Yes, it’s true. I’m attempting to write a 40,000 word novel over the next two weeks. In all honesty, the story is not going to be well edited, and the chapters are going to be fairly arbitrary- mostly just to keep structure. Reason: Why not? Motivation: I want to be a writer because its truly a passion and a love of mine. Goal: Get as far as I can, and not give up. Easy enough right? This first post being the exception, I’ll trying to post 1,000 to 2,000 word posts. Without further ado, let it begin:
Most endings go like this: “the end.” Like a yarn ball unraveled into one linear string, so goes most endings. Most beginnings start the same way: “the end.” In those cases, the string is an invisible tightrope over a cliff, and, yes, you get to wear a blindfold.
We are born into endings: half-lived vacancies like set-pieces on a darkened stage, derelict destinies, and far too much hope. Most know themselves best marching in subway stations, reading expressions off the faces of strangers. It reminds them of mirrors—rather, of the illusionist’s mirrors reflecting misshapen fantasies, measuring false dimensions. They see some idle part of themselves in the eyes of passerby’s—some life they’ve felt they’ve lived and left behind—cherished in small eyelash beats forever glancing and receding.
Moments like these are reminiscent of those times alone, staring into the soft-spoken darkness from a foreign bed, feasting on the familiar shades of night, and sleeping only to awake not knowing where you are. We are no strangers to being strangers; if you’ve ever lied to yourself, you’d understand. Life is forever a game of understanding ourselves, despite never knowing who we are. Are we the endings? Are we the half-formed silhouettes looking in?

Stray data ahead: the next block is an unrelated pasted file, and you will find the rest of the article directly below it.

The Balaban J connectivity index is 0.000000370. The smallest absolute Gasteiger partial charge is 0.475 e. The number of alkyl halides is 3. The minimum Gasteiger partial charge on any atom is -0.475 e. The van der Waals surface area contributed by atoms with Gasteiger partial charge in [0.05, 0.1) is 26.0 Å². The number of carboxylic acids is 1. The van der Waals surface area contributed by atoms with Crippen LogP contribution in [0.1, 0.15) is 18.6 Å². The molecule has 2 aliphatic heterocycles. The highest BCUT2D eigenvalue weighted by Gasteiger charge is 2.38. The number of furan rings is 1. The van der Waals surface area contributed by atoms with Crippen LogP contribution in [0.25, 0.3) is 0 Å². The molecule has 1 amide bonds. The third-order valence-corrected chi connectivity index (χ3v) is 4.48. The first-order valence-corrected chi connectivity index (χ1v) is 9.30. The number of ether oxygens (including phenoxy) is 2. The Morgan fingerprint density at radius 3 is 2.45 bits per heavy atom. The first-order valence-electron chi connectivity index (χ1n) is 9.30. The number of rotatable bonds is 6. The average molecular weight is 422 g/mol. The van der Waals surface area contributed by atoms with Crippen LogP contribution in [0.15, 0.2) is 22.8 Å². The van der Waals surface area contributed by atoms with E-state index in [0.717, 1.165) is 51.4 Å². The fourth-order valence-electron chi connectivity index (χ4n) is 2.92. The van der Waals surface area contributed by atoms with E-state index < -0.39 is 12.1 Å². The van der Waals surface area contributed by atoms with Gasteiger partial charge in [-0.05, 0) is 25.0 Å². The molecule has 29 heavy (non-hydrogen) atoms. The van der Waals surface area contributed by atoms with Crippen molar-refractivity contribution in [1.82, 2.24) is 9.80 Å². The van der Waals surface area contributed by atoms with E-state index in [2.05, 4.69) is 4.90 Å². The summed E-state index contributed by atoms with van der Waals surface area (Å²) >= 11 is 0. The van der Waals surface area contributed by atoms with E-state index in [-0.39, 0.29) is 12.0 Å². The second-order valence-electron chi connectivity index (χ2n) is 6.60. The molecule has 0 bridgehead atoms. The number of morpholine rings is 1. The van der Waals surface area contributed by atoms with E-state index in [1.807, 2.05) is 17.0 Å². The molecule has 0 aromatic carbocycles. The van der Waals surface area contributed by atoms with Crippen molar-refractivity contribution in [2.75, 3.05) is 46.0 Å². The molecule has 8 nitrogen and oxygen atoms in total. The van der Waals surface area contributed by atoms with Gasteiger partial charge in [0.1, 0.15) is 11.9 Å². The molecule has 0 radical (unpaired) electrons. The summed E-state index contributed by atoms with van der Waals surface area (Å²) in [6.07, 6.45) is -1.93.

We wonder because the endings we are born into are the abstractions of our fate. A fate vast and uncertain. A fate of many endings, and so while we are born into these projections—these false potentials of our existence—we find that while most endings and beginnings were always lived to end, only some of us choose not to live them.
He enjoyed measuring life through goodbyes. The understated qualities of what someone meant to him—and him to them—always had a peculiar way of being realized through goodbyes. There was the stoic smile, quick wave, and passing remark that said, “Hey, I’ve known you, and you’ve known me. Let’s never know each other again.” There was the classic head nod that said, “You don’t deserve my words, but good luck anyways.” His personal favorite was the “let’s keep in contact” goodbye, which was the equivalent of saying “when the guilt builds up enough, I’ll reach out to you.”